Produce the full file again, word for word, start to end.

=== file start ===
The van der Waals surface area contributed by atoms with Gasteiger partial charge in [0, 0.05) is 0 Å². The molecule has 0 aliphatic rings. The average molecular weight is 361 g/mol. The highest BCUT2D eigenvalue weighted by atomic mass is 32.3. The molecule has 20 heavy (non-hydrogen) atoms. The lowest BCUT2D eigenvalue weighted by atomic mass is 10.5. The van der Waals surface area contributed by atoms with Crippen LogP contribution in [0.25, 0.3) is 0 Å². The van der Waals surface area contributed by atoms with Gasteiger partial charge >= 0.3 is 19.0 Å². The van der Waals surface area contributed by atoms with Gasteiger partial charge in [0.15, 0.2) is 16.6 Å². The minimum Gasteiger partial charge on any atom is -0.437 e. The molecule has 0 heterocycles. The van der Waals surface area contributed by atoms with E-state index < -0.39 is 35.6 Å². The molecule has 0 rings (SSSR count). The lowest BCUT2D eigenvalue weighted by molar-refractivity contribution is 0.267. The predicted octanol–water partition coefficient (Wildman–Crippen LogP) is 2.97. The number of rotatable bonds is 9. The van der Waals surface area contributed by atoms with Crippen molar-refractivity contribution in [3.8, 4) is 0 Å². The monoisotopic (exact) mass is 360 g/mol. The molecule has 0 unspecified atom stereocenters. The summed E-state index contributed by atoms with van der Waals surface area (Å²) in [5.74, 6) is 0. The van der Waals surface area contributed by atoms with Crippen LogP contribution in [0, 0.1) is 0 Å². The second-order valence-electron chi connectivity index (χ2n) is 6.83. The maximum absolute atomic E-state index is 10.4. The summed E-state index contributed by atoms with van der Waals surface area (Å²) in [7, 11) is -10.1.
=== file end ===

The van der Waals surface area contributed by atoms with Gasteiger partial charge in [0, 0.05) is 0 Å². The molecule has 0 aliphatic rings. The average molecular weight is 361 g/mol. The highest BCUT2D eigenvalue weighted by atomic mass is 32.3. The molecule has 20 heavy (non-hydrogen) atoms. The lowest BCUT2D eigenvalue weighted by atomic mass is 10.5. The van der Waals surface area contributed by atoms with Crippen LogP contribution in [0.25, 0.3) is 0 Å². The van der Waals surface area contributed by atoms with Gasteiger partial charge >= 0.3 is 19.0 Å². The van der Waals surface area contributed by atoms with Gasteiger partial charge in [0.15, 0.2) is 16.6 Å². The minimum Gasteiger partial charge on any atom is -0.437 e. The molecule has 0 heterocycles. The van der Waals surface area contributed by atoms with E-state index < -0.39 is 35.6 Å². The molecule has 0 rings (SSSR count). The lowest BCUT2D eigenvalue weighted by molar-refractivity contribution is 0.267. The predicted octanol–water partition coefficient (Wildman–Crippen LogP) is 2.97. The number of rotatable bonds is 9. The van der Waals surface area contributed by atoms with Crippen molar-refractivity contribution in [3.8, 4) is 0 Å². The monoisotopic (exact) mass is 360 g/mol. The molecule has 0 unspecified atom stereocenters. The summed E-state index contributed by atoms with van der Waals surface area (Å²) in [5.74, 6) is 0. The van der Waals surface area contributed by atoms with Crippen LogP contribution in [0, 0.1) is 0 Å². The second-order valence-electron chi connectivity index (χ2n) is 6.83. The maximum absolute atomic E-state index is 10.4. The summed E-state index contributed by atoms with van der Waals surface area (Å²) in [7, 11) is -10.1.